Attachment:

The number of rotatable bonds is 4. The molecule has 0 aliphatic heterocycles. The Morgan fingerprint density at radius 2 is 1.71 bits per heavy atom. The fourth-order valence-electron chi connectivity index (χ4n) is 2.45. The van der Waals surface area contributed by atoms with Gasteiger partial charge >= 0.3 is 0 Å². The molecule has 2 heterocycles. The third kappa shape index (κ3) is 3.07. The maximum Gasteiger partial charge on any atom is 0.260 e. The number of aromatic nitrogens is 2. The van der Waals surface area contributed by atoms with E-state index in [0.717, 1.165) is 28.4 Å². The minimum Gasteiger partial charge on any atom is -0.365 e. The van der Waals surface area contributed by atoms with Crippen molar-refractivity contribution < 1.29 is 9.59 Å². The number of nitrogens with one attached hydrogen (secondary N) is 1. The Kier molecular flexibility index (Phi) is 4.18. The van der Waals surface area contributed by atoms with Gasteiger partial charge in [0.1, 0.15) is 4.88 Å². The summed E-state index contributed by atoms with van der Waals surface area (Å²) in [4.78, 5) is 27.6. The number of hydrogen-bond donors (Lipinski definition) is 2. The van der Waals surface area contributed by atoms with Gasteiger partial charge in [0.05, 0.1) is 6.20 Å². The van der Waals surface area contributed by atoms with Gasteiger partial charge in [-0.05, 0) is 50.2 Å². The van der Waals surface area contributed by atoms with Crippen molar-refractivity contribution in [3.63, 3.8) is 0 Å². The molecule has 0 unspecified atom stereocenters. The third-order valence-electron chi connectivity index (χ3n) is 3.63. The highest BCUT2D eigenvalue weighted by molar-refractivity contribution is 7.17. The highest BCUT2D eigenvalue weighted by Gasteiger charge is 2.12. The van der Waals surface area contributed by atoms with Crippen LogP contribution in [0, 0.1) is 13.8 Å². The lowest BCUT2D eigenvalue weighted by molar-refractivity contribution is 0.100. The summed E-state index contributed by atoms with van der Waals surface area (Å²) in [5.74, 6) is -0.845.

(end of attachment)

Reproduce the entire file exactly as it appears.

The number of rotatable bonds is 4. The molecule has 0 aliphatic heterocycles. The Morgan fingerprint density at radius 2 is 1.71 bits per heavy atom. The fourth-order valence-electron chi connectivity index (χ4n) is 2.45. The van der Waals surface area contributed by atoms with Gasteiger partial charge >= 0.3 is 0 Å². The molecule has 2 heterocycles. The third kappa shape index (κ3) is 3.07. The maximum Gasteiger partial charge on any atom is 0.260 e. The number of aromatic nitrogens is 2. The van der Waals surface area contributed by atoms with E-state index in [0.717, 1.165) is 28.4 Å². The minimum Gasteiger partial charge on any atom is -0.365 e. The van der Waals surface area contributed by atoms with Crippen molar-refractivity contribution < 1.29 is 9.59 Å². The number of nitrogens with one attached hydrogen (secondary N) is 1. The Kier molecular flexibility index (Phi) is 4.18. The van der Waals surface area contributed by atoms with Gasteiger partial charge in [0.1, 0.15) is 4.88 Å². The summed E-state index contributed by atoms with van der Waals surface area (Å²) in [4.78, 5) is 27.6. The number of hydrogen-bond donors (Lipinski definition) is 2. The van der Waals surface area contributed by atoms with Gasteiger partial charge in [0.05, 0.1) is 6.20 Å². The van der Waals surface area contributed by atoms with Gasteiger partial charge in [-0.05, 0) is 50.2 Å². The van der Waals surface area contributed by atoms with Crippen molar-refractivity contribution in [3.63, 3.8) is 0 Å². The molecule has 0 unspecified atom stereocenters. The third-order valence-electron chi connectivity index (χ3n) is 3.63. The highest BCUT2D eigenvalue weighted by molar-refractivity contribution is 7.17. The highest BCUT2D eigenvalue weighted by Gasteiger charge is 2.12. The van der Waals surface area contributed by atoms with Crippen LogP contribution in [0, 0.1) is 13.8 Å². The lowest BCUT2D eigenvalue weighted by molar-refractivity contribution is 0.100. The summed E-state index contributed by atoms with van der Waals surface area (Å²) in [5.74, 6) is -0.845.